Jamie BiesiadaSeasonal tourism is the lifeblood of the small Jersey Shore town where I live. Manasquan and its neighbors depend on the flocks of regio
Seasonal tourism is the lifeblood of the small Jersey Shore town where I live. Manasquan and its neighbors depend on the flocks of regional visitors who start arriving each year, right around this time.
Often, they rent houses for the summer or return to unlock the doors to their second homes — many of which, incidentally, became primary homes for former city dwellers during the pandemic.
Our borough historian, Mary Birckhead Ware, put together a book of historical photos, “Images of America: Manasquan,” and one particularly sticks out in my mind: A horse-and-buggy-lined beach full of people celebrating Big Sea Day in the early 1800s (we still hold that event today).
Travel and tourism dates back to antiquity. Inns and taverns populated Greek and Roman towns and the routes between destinations, and Thomas Weiss writes in “Tourism in America before World War II,” published in the Journal of Economic History, that the story of nonurban resorts drawing North American city dwellers predates the establishment of the U.S. as a country.
Transportation issues hampered tourism development in the early 1800s, but things picked up after the Civil War, when trains provided easier, and cheaper, access to nearby beach areas.
Modes of transportation were again to influence tourism’s vitality in the next century. Tourism really went gangbusters and opened to the middle class with the rise of automobile touring in the 20th century, alongside a rise in income, according to Weiss. The quintessential American motel came into play before the Great Depression and grew in popularity in the following years, especially post-WWII, when car ownership soared.
Now, with the proliferation of home rentals in the area, motels aren’t the attraction they once were, but we still have a number of them around. And there is evidence that their popularity resurged with Covid, thanks to their open-air passages and locations adjacent to interstate highways, making them convenient choices to a new wave of road-trippers. With their unique signs and architecture, they’re a fun reminder of simpler times.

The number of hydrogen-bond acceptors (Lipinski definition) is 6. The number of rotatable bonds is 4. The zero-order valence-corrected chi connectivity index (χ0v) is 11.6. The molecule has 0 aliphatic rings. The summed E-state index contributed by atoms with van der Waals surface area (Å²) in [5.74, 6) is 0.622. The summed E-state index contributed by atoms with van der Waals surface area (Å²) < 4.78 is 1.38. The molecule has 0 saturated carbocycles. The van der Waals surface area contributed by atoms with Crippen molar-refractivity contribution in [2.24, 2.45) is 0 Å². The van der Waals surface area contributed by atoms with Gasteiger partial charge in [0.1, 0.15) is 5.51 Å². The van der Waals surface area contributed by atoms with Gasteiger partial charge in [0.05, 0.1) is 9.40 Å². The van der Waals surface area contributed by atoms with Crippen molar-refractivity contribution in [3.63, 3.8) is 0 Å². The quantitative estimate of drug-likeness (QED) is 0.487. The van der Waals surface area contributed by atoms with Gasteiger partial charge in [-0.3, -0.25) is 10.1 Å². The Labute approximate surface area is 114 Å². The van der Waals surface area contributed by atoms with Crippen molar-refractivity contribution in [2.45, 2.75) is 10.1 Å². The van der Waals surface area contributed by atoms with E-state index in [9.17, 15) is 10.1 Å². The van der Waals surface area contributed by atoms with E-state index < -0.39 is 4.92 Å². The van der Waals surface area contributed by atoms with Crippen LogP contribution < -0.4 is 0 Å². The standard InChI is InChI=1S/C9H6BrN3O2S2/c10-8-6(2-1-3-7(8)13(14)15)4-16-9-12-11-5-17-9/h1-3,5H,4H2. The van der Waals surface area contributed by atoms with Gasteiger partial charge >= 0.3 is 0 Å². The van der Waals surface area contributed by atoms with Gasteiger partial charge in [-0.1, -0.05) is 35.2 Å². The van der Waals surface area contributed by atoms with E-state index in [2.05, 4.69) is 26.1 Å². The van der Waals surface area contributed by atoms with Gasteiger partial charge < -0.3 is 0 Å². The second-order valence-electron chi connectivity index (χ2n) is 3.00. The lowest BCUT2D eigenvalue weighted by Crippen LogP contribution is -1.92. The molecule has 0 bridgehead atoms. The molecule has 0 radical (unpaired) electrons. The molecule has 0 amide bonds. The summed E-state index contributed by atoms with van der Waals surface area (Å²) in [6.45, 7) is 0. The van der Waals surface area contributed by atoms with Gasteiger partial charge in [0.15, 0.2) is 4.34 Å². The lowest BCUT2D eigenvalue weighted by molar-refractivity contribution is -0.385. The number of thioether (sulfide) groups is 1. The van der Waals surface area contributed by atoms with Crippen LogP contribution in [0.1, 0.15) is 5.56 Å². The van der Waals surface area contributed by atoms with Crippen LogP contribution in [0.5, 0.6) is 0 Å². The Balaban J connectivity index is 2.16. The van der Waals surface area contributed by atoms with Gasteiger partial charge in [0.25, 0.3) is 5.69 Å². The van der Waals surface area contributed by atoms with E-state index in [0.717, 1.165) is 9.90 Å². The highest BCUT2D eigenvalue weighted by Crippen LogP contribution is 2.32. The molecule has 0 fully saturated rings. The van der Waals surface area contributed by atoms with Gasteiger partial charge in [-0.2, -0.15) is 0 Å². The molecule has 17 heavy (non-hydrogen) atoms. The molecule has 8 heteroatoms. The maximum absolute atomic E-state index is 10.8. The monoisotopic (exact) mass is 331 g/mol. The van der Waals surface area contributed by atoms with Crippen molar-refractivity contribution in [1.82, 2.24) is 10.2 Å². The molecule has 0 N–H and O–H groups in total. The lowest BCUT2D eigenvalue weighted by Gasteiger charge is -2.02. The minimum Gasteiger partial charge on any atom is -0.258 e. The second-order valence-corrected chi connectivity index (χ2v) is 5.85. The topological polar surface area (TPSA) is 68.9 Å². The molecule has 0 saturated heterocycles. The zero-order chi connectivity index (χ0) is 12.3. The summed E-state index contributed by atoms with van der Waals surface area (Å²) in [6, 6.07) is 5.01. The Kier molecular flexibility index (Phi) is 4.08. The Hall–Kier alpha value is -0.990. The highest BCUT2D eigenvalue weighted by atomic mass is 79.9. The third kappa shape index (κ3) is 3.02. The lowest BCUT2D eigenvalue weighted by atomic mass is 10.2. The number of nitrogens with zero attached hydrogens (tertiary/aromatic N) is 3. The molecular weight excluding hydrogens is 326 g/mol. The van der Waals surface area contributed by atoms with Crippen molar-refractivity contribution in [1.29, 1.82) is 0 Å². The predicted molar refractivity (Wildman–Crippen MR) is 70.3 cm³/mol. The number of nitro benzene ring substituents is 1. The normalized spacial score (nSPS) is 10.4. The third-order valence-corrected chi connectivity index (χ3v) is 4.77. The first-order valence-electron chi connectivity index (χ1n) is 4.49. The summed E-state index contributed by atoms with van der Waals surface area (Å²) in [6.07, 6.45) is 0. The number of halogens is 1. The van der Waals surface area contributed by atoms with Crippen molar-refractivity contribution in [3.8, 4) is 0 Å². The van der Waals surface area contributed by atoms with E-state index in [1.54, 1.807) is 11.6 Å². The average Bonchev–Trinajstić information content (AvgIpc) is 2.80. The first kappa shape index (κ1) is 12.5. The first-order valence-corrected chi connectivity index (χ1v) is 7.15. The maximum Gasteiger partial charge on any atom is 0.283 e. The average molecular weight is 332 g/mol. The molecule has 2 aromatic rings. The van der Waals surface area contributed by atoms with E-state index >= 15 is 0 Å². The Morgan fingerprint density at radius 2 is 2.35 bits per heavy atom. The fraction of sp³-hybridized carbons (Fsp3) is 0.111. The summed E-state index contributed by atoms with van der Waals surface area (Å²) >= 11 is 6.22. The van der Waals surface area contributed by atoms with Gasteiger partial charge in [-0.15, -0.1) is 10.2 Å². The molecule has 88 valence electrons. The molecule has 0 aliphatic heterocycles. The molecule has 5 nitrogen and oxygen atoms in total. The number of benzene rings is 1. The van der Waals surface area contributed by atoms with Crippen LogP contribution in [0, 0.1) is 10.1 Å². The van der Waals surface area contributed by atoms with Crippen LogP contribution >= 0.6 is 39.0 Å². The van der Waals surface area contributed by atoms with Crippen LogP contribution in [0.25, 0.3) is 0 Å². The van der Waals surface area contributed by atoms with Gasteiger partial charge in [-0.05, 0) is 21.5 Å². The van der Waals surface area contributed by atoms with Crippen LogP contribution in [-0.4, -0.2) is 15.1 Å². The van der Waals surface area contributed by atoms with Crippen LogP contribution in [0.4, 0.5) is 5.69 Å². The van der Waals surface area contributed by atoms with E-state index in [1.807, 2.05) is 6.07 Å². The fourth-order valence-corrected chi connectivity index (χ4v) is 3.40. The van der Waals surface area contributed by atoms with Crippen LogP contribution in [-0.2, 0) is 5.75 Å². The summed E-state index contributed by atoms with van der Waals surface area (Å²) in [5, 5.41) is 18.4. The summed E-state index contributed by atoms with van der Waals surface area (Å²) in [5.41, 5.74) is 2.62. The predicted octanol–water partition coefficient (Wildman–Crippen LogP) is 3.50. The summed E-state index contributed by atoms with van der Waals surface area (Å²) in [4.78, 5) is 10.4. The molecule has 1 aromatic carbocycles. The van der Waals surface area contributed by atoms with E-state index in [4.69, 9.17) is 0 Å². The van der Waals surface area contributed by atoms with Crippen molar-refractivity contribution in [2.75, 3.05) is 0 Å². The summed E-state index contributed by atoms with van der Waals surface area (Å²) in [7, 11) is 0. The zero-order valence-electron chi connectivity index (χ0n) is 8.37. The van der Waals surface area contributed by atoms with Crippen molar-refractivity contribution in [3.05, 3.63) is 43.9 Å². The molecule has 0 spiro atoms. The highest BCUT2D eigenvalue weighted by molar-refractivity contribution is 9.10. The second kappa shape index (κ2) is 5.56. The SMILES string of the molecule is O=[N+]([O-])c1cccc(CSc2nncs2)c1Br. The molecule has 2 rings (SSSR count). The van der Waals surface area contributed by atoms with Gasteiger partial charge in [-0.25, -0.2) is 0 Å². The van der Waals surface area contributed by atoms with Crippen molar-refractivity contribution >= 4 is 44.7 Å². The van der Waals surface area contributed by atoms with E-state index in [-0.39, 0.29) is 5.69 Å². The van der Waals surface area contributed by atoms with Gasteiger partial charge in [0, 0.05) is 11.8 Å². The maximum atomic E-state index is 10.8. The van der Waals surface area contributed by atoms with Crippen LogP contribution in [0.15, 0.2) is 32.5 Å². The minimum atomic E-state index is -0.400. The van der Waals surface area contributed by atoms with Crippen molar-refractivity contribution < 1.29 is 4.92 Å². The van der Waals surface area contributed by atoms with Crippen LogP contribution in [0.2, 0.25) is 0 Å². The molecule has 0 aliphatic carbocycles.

The Amethyst Beach Motel in Point Pleasant Beach, N.J. Photo Credit: Jamie Biesiada
But they won’t last forever. Two that are just a few minutes south of me are on the chopping block: Wenke’s Motel in Point Pleasant and the Amethyst Beach Motel in Point Pleasant Beach. The former, which hasn’t been operational for several years, is slated to be torn down. The town is attempting to seize the latter with eminent domain to put in a new parking lot.
It’s a shame to see them go. Wenke’s, in particular, has some real character, especially with its 18 cottages that could be rented for a “home away from home” feeling, as the motel advertised in an undated brochure. I’m sure the right investor could modernize the facilities, despite its age (it’s more than 50 years old, according to real estate documents).
There have been efforts to preserve some bastions of the rich history of roadside America. The National Park Service Route 66 Corridor Preservation Program is one, but Wenke’s is several states east of where that legendary roadway began heading west. The Society for Commercial Archeology is another.
I suspect it would take more than a little effort, and cash, to turn around a property that’s half a century old. Especially today, when the value of the land likely supersedes the value of the structures. And if demolition makes room for a new business to draw tourists to the area (or, I suppose, a parking lot to house their vehicles), I can’t argue with that.
But it always feels like a bummer when they pave what was once someone’s paradise and, quite literally, put up a parking lot.